“The risk for climate change is exploding.”

“The risk for climate change is exploding.” So says Robert Litterman in this interview. Litterman, most notably associated with global asset allocation modelling also served as an economist at the Fed in the 1980’s. His crucial insight: “We’re not pricing climate risk because of the expected outcome…There is tremendous uncertainty about the future.” Thus carbon pricing models should start with much higher prices to better ensure the probability of avoiding the worst-case scenario. Political realities are a major stumbling block to broader adoption of higher carbon pricing but Litterman is optimistic. He is on the Board of the Climate Leadership Council which earlier this year called for a carbon fee with proceeds distributed back to ordinary citizens. (See my note of Jan. 17). He thinks this plan makes sense and is enthused by the broad coalition of interests including major corporations and NGO’s like the WWF. Despite this, he notes the need for a much greater sense of urgency: “We don’t have 10 years to spare…This should have been done long ago. Carbon pricing is the only brake we have, and we’ve got to slam on it immediately.”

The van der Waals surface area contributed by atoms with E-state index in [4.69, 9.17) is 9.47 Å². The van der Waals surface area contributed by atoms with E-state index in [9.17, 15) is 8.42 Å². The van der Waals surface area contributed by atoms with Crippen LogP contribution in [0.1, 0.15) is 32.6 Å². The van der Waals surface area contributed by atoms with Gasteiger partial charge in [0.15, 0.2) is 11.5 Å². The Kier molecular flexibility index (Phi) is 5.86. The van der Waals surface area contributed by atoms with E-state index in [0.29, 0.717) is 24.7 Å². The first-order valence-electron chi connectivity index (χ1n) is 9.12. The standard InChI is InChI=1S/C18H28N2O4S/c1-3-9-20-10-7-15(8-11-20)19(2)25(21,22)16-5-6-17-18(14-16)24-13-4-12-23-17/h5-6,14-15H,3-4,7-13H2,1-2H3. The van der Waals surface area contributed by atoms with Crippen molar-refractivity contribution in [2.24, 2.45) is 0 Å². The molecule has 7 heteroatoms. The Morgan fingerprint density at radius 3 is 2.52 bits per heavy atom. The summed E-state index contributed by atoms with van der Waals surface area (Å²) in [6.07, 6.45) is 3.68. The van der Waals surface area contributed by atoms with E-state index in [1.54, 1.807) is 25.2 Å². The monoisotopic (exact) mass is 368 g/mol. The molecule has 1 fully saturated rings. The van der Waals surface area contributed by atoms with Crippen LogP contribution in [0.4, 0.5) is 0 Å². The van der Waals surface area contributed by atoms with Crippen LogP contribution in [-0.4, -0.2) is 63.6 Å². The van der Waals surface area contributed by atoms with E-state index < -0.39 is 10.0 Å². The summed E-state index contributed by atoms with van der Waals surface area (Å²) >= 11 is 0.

Federal Reserve Bank of Minneapolis:
Robert Litterman interview: Climate change, the financial crisis, and other high-risk problems